Breech babies make up only 3-4% of all births, yet they represent a disproportionate share of homebirth deaths. Why? Because breech birth is dangerous.
I’ve written before that, contrary to the prattling of homebirth advocates, breech is not a variation of normal. I have also pointed out that homebirth advocates indicate their awareness of this when they brag about breech homebirths in which the baby did not die.
Homebirth advocates are fond of quoting the PREMODA study to support the decision for breech birth at home, conveniently ignoring the fact that the PREMODA study found that breech birth could be relatively safe in high resource settings, using extremely strict exclusion criteria, and attended by a very experienced obstetrician (though even then not as safe as C-section). Obviously, none of that applies at homebirth.
So what is the real risk of breech homebirth? I just came across a study about breech birth in low resource settings that put the risk of breech birth in perspective and the risk is huge.
As the name of the study, Neonatal Outcome of Term Breech Births: A 15-Year Review at the Yaoundé General Hospital, Cameroon, indicates, it looked at breech birth in a low resource setting, a hospital in the developing world. Like the PREMODA study the breech births took place in a hospital with access to emergency C-section, involved some exclusion criteria and were attended by obstetricians and midwives. Unlike the PREMODA study, however, the exclusion criteria were not extremely strict and births were attended by obstetricians and midwives, not necessarily those who had the most experience in breech birth.
What did the authors look at?
We conducted a cross-sectional analysis of data collected from March 1992 to March 2007 at the Yaoundé General Hospital, Cameroon…
From the birth registers and the neonatal discharge summaries we identified respectively all term singleton breech deliveries and all term breech delivered infants transferred to the neonatal unit. The mode of delivery, cesarean or vaginal was also noted. The exclusion criteria were multiple pregnancies, antenatal fetal death, and major fetal congenital malformation such as anencephaly and hydrocephaly… The sample size calculated using the incidence of breech delivery of 3% was 45 with a confidence interval of 95%.
Even in this low resource setting, elective C-section was performed nearly 30% of the time because breech vaginal birth was felt to be too dangerous.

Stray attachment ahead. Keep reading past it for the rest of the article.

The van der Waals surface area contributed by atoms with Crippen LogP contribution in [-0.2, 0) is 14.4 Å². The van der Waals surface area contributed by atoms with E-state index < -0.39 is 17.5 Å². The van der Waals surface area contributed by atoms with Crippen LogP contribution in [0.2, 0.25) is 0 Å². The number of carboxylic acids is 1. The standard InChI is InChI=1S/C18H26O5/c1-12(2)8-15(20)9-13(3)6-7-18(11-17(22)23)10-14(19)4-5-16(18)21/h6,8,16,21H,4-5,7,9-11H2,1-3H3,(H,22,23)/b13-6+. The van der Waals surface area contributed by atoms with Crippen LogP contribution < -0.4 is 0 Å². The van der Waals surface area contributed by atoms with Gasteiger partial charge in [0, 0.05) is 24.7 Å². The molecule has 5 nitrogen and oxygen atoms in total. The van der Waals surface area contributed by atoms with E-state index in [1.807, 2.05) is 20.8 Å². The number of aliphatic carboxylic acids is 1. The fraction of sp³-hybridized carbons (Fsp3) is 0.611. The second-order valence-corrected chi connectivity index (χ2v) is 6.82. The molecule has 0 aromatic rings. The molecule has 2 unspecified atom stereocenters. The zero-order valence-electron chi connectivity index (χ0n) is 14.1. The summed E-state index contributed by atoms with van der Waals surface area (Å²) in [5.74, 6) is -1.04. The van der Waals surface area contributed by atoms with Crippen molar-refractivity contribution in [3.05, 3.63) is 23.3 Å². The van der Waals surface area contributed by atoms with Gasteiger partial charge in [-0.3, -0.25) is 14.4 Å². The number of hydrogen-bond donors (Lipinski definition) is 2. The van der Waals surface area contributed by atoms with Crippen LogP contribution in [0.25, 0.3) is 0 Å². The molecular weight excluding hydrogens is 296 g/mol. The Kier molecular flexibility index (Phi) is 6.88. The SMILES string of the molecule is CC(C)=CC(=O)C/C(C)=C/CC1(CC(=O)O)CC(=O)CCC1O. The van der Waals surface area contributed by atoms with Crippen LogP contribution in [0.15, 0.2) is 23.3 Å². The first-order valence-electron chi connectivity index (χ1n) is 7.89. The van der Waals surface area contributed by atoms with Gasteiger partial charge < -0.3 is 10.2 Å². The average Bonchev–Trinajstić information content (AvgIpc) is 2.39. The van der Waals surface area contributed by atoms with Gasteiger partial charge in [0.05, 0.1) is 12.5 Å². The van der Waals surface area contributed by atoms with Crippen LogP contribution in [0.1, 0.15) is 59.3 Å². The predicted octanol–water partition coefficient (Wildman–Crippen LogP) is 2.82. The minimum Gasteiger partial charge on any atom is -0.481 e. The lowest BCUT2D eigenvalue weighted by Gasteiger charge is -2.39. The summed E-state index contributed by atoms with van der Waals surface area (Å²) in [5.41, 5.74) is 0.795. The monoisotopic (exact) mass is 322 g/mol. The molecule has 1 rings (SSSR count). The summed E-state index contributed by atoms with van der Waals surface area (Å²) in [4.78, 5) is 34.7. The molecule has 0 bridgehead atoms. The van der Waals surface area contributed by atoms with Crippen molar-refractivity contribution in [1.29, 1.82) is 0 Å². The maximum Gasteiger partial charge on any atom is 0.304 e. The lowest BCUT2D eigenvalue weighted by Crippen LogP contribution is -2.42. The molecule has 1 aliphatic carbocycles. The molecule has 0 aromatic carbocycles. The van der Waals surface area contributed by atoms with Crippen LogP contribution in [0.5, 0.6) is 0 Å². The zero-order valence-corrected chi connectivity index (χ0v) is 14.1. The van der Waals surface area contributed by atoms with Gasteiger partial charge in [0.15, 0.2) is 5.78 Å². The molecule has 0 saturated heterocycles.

… Of 249 term singleton infants in breech presentation, 73 (29.31%) were born by elective cesarean section and 176 (70.67%) were allowed for trial of vaginal delivery with 136 (54.61%) delivered vaginally and 40 (16.06%) delivered by intra-labor cesarean section.
What did the authors find?
… Compared to infants born by elective cesarean section, those delivered vaginally or by intra-labor cesarean section were more likely to have low 5-minute Apgar scores (4.1% vs. 17.77%; P <.001), require admission to neonatal unit (08.21.% vs. 13.63%;P <.001), and have an increased risk for perinatal mortality (0% vs. 05.68%; P < .001). Trial of vaginal delivery of term infants in breech presentation was associated with significantly increased risk of perinatal death and neonatal morbidity.
In other words, more than 1 of every 20 term breech babies died despite the fact that the delivery took place in a hospital with access to emergency C-section and despite the fact that more than 1 in 5 were ultimately born by C-section anyway. To put that into perspective, the Hannah trial, the study that found that breech vaginal birth increased the risk of perinatal death, found only a 1.3% rate of perinatal death at breech vaginal birth.
Homebirth is not a low resource setting; it is a no resource setting. There is no ability to perform an emergency C-section and most homebirth midwives have no exclusion criteria for breech homebirth. The perinatal death rate for breech homebirth is almost certainly much higher than 5.68%.
Why do so many breech babies die at homebirth? Because breech vaginal delivery is extremely dangerous.
Rather than boasting about breech homebirth, homebirth advocates should be ashamed of taking such a hideous risk with the lives of their breech babies.